I learned to do laundry in an era when everyone hung their clothes outside to dry. Dingy and stained laundry, whether it was white socks, kitchen towels or dad's coveralls, was a sign of a lazy and uncaring housewife. Everything we washed came out sparkling clean, and even though colored clothes faded over time from an abundance of bleach, they were clean.
We didn't wash our clothes every time we put them on for a few minutes, either. We wore a pair of jeans or a shirt two or three days and sometimes more. (With a family of eight kids, two pairs of jeans each in a week's time was enough, anyway.) Dirty laundry meant dirty, not "not fresh." Mom had a wringer washer by the time I started helping with the laundry, so stains and real dirt were no real problem.
There's something magic in the rhythmic slosh and gurgle of laundry and hot water. That agitator was styled for serious business, not like today's wimpy agitators, with gentle curves rocking back and forth. Oh, no. This was a vigorous and slender tower, with blades stretched taut against top and bottom, slapping and swooshing and forcing water and detergent through sodden fibers until they turned loose of every bit of grime.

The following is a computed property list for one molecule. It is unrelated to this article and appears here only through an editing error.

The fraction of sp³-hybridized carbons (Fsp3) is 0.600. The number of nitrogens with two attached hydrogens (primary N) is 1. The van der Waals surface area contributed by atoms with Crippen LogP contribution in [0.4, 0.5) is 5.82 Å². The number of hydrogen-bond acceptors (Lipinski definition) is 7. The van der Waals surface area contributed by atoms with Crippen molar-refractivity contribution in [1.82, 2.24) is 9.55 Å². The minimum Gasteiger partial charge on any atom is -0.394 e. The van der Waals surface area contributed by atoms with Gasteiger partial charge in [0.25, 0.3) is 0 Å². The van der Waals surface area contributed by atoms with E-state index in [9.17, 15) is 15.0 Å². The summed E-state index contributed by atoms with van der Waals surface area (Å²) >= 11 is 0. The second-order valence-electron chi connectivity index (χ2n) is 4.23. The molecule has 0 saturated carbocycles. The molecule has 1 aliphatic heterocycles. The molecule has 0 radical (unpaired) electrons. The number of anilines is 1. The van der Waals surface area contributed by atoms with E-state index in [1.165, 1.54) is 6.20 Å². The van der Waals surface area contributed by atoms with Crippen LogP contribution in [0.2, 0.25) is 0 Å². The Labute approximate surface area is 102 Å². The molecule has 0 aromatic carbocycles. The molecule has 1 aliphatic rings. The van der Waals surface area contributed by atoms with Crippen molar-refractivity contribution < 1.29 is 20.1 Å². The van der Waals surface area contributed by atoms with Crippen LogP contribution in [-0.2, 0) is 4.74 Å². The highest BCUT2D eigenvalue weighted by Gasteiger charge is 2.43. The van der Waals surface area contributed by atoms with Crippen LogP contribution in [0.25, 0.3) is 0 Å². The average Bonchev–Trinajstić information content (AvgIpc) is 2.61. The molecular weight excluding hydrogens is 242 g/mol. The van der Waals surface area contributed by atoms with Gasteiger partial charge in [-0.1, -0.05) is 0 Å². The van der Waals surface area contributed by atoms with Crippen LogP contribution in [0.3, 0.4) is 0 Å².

As the clothes twisted and writhed in the hot tub, we could lift the lid without disturbing the process and determine if they were clean yet. Nothing shut off; nothing second guessed what we wanted to do. It was plain and simple. Turn it on, put the water and detergent and clothes in, turn it off when we were ready.
Ten to fifteen minutes was enough for most things, but for the really grungy jeans and coveralls, we "let them run" to 30 minutes or more.
And I don't believe the baloney that after ten minutes your clothes are as clean as the detergent will get them. I know better. Unless you're washing in filthy water to begin with (or your detergent is worthless), your clothes will get cleaner and cleaner with each passing minute. (Why else do they have "heavy" (long) and "light" (short) washes on modern machines?)
There are tricks to buying and using a wringer washer, but first let me give you the reasons you should consider one:
Pat Veretto is a work at home grandmother who has homesteaded, homeschooled and happily lived frugally most of her life. She currently freelances and is the moderator of The Dollar Stretcher Community.
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